Manufacturing: “Former Boeing Engineers Say Relentless Cost-Cutting Sacrificed Safety” [Bloomberg]. • This article is a must-read, but this near the end is important: “Now Boeing is seeking FAA approval for the 777X as an update of an existing model, the 777. Internal tensions about this approach are being exposed in the proceedings of a wrongful termination suit brought by a former Boeing engineer, Michael Neely, who claims he was fired in 2016 after citing design and safety problems. Neely had been working for Boeing’s space and defense operation in Alabama when he was brought to the Seattle area to help define a plan to adapt an electrical load management system from an earlier model of the 777. Disagreements escalated as a deadline approached for Boeing to send plans for the system to the electrical contractor, a GE unit. Neely argued that reusing the previous system, essentially an enormously complicated and computerized version of a fuse box, wasn’t adequate for the new design and didn’t meet FAA standards, according to emails filed in the suit. Within months, GE, too, had objected, saying the system would need to be significantly expanded.” • Yikes. Remember the battery fires on the 787? And then, they buried the lead. The final paragraph:
[Muilenburg] his public comments about the 737 Max, though, he has shown an extremely limited range of vocabulary, and he frequently boils his plan down to this: a software update. He insists that the design and certification process for the Max went exactly as planned. On March 27, Boeing invited 200 airline representatives, regulators, and pilots to Seattle for a first look at the changes it had made to the MCAS software. A day before, a group of engineers was summoned to a session with Muilenburg and Kevin McAllister, head of the commercial airplanes business. McAllister spoke emotionally, and a staffer wept in the background. Then Muilenburg fielded five or six questions with the same artfully vague responses he’s provided reporters. A company spokesman says Muilenburg was greeted warmly. An engineer present had a different take: It was, he told colleagues, “a nothingburger.”
Muilenburg won’t leave until he’s carried out first or defenestrated. So I guess that’s what’s will have to happen!
Manufacturing: “Here’s How This Key Boeing Supplier Is Coping With the 737 MAX Grounding” [Yahoo Finance]. “Spirit, a one-time wholly owned subsidiary of Boeing, is still highly dependent on the company. Spirit is responsible for about 70% of the 737’s structure, as well as a range of engine components and wing parts, and the 737 accounts for about half of Spirit’s annual sales…. Boeing and Spirit in April signed an agreement that allowed Spirit to keep current production levels in place, with all airframes above Boeing’s production rate being paid for upon completion but stored at Spirit facilities.” • Hmm. I wonder if anybody’s watching Spirit’s facilities to see if they’re filling up (like shorts watch Tesla lots).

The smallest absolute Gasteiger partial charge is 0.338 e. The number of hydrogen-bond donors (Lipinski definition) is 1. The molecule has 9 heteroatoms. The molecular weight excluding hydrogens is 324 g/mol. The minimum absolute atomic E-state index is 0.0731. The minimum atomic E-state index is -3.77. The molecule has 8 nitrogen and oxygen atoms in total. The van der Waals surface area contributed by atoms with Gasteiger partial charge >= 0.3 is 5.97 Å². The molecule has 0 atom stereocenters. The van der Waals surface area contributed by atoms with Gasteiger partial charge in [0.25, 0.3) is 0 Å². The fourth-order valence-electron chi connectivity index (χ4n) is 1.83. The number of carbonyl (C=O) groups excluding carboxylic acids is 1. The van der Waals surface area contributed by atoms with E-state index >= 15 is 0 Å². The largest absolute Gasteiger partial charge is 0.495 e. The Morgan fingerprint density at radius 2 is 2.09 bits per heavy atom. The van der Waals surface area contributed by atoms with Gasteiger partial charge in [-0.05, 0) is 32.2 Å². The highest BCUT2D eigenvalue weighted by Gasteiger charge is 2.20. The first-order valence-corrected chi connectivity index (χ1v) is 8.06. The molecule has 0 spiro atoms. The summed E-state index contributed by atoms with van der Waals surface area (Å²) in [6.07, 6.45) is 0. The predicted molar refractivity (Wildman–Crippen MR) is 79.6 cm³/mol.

“Study: U.S. Fossil Fuel Subsidies Exceed Pentagon Spending” [Rolling Stone]. “The United States has spent more subsidizing fossil fuels in recent years than it has on defense spending, according to a new report from the International Monetary Fund. The IMF found that direct and indirect subsidies for coal, oil and gas in the U.S. reached $649 billion in 2015. Pentagon spending that same year was $599 billion.” • How ya gonna pay for it?
“Grading conservation: Which reserves defend forests?” [Science Daily]. “A group of scientists from Michigan State University (MSU) have focused on what makes a protected area the most effective at preventing deforestation. Preserving forests means more trees to suck up greenhouse gasses, as well as prevent erosion, mitigate flooding, purify water and quell sandstorms…. The group evaluated the effectiveness of China’s 472 protected areas in reducing deforestation from 2000 to 2015. The study, reported in this month’s journal Environmental Science and Pollution Research, concluded that had not the reserves been established, the protected area’s deforested parts would have been 50 percent larger. The estimated amount of carbon sequestered by those forests that avoided deforestation within protected areas was about 1,271 megatons per year. A tree can sequester one ton of carbon dioxide by the time it reaches 40 years old, according to North Carolina State University.” • Hmm. A forest, as opposed to a plantation, surely sequesters more carbon than its trees alone?